MMR, Wakefield and The Lancet: what can we learn?

Julie Leask, Robert Booy and Peter B McIntyre
Med J Aust 2010; 193 (1): . || doi: 10.5694/j.1326-5377.2010.tb03730.x
Published online: 5 July 2010

Vaccine scares are inevitable and we need to plan accordingly

Twelve years after The Lancet published the study by Wakefield and colleagues1 that suggested a link between measles–mumps–rubella (MMR) vaccination, inflammatory bowel disease and autism, the journal has fully retracted the article. The retraction followed the findings of the Fitness to Practise Panel of the UK General Medical Council, released 28 January 2010, that certain statements in the article were false — namely, that children were “consecutively referred” and that investigations were “approved” by the local ethics committee.2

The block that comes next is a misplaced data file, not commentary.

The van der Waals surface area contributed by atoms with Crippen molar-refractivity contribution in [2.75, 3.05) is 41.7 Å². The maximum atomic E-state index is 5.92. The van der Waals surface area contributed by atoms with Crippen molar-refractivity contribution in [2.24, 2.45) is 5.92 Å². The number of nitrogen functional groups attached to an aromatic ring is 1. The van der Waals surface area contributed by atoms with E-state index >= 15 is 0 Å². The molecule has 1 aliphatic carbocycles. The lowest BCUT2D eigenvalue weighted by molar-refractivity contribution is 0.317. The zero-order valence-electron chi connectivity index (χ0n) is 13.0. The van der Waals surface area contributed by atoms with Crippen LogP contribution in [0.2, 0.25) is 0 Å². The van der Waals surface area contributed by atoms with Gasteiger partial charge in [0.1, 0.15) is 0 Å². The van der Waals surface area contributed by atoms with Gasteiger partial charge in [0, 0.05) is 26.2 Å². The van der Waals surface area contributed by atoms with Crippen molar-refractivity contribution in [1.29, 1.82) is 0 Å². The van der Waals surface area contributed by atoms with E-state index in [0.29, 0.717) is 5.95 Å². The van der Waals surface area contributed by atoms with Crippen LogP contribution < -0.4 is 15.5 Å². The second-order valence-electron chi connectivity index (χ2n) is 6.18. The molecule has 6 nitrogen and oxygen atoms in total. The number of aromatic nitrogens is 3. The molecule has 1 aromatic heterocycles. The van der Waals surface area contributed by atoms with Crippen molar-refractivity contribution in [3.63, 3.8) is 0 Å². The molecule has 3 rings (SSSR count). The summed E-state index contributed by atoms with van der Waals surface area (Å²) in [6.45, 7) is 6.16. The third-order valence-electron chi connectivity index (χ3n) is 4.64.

• Julie Leask1
  • Robert Booy2
  • Peter B McIntyre3

  • National Centre for Immunisation Research and Surveillance, Discipline of Paediatrics and Child Health, University of Sydney, Sydney, NSW.


Competing interests:

Julie Leask is involved in an influenza vaccination study which receives support from Sanofi Pasteur. Peter McIntyre receives support from GlaxoSmithKline and Wyeth for National Health and Medical Research Council clinical trials. Robert Booy occasionally receives funding from CSL, Roche, sanofi-aventis, GlaxoSmithKline and Wyeth for clinical trials, and to attend and present at scientific meetings. Any funding he receives is directed to a research account at the Children’s Hospital at Westmead and is not personally accepted by him.


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